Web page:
RECL will transfer "certain assets" to Heartland, including those charged to secure the payment. These include; a Westpac bond due January 2016 with a face value of $11 million, plus loans and property assets with a value equal to the balance of the maximum compensation amount. Heartland will now manage its non-core property portfolio, which had a $139 million book value as of March 31, in-house.
So that means Heartland remains exposed to any ups and downs of those investment properties and property loans it values at $139 million.
Meanwhile, terminating the RECL management agreement gives PGC a nice fillip via a one-off increase in net profit after tax of about $7.8 million, according to Kerr (pictured right).
PGC shunted $147 million worth of property loans from its then subsidiary Marac over to fellow subsidiary RECL in 2010 at the request of its building society merger partners. At the time PGC said this would reduce Marac's exposure to real estate loans because RECL would assume a risk of loss on loan realisation. It was also expected to improve the merged entity's chances of getting an investment grade credit rating. This transfer followed the 2009 move of $175 million of non-performing property loans to RECL from Marac.
Yesterday Kerr went on to say; "The exit from RECL is a clean end to the substantial and wide-ranging support provided by PGC in the rescue of Marac and creation of Heartland."
That may be. But what cast iron guarantee can Heartland provide that yesterday's hit from its non-core property holdings is a full and final one?
Heartland appears to believe this may indeed be a full and final hit saying it's confident its earnings will now normalise and no longer suffer from the poor performance of its non-core legacy property assets.
It has issued guidance for net profit after tax of between $34 million and $37 million for the year to June 30, 2014. Furthermore it's hinting that investors should still anticipate dividends, and says a share buy-back programme will be launched to manage capital, if deemed appropriate.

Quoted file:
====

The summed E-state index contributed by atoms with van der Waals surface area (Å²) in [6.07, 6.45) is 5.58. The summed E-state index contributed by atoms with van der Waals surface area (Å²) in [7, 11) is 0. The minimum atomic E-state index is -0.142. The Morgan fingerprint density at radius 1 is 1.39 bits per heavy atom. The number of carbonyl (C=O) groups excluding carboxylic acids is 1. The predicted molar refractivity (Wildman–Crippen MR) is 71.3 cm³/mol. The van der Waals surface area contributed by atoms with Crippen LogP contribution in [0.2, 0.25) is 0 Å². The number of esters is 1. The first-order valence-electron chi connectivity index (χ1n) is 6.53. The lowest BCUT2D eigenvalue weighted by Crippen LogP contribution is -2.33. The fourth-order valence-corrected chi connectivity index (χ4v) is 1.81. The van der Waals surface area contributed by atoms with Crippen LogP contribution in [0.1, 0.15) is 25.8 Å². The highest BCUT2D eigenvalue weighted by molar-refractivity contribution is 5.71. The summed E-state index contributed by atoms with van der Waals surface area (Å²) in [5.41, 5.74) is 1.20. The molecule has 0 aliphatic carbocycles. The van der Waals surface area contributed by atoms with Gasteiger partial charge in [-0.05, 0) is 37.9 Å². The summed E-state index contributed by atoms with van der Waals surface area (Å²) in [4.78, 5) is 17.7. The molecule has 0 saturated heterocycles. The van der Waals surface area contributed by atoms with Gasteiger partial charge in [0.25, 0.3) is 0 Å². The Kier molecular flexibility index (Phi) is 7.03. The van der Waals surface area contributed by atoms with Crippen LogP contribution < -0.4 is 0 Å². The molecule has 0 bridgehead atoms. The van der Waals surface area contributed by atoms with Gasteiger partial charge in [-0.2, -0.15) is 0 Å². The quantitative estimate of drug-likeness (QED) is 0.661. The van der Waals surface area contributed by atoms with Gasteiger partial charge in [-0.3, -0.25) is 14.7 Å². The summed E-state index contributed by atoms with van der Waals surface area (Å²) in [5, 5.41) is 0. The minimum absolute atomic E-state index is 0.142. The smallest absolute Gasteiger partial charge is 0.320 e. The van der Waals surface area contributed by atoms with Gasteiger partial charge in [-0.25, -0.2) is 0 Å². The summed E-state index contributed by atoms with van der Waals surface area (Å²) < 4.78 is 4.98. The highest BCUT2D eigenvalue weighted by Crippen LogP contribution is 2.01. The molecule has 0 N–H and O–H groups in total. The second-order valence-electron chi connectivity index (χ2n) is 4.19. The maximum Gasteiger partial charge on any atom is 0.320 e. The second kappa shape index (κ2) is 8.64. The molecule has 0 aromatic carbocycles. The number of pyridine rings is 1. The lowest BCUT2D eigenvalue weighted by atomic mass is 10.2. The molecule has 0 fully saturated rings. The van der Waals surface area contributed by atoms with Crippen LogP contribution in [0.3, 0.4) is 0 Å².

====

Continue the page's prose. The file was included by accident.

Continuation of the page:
Investors cheered these three pieces of news, pushing Heartland's share price up 5 cents, or 6%, to 84c giving it a market capitalisation of $326.5 million.
And the good news for Heartland didn't end there. Standard & Poor's announced Heartland's BBB- credit rating with a negative outlook was unchanged. A BBB- rating is S&P's lowest investment grade rating, something that was crucial for Heartland to obtain before it became a bank.
'Performing, accelerating & extend'
But Heartland still has the small matter of the non-core property portfolio to deal with. It says it has split the $139 million portfolio into three categories labelled "performing", "accelerating" and "extend". It says performing loans or assets will be held unless an attractive offer's received. The stuff classed as "acceleration" will be exited within 18 months. And the loans in the "extend" portfolio will be converted over time to real estate to be better positioned for sale and held for up to five years.
Although the amounts held in each asset class are "commercially sensitive" and Heartland won't disclose them, it does say it expects the majority of its non-core property assets to be "exited" over the next 18 months. This would leave it with just performing assets being held for sale, from which it doesn't expect any further write downs.
The plans to create a Heartland Bank, unveiled in June 2010, set out the ambition of a sharemarket listed bank doubling its $2.2 billion asset base within five years through growing lending to families, small businesses and the rural sector. As of March 31 Heartland held retail deposits worth $1.76 billion.
The property portfolio savaging Heartland's annual profit was never seen as a core part of the group's future. For the nine months to March this property caused Heartland's impaired asset expense to surge 30% to $7.9 million.
For the long-term credibility of Heartland, and in the interests of its depositors and shareholders, here's hoping any future property hits are much smaller. And that Heartland discloses them in a much more straight forward manner.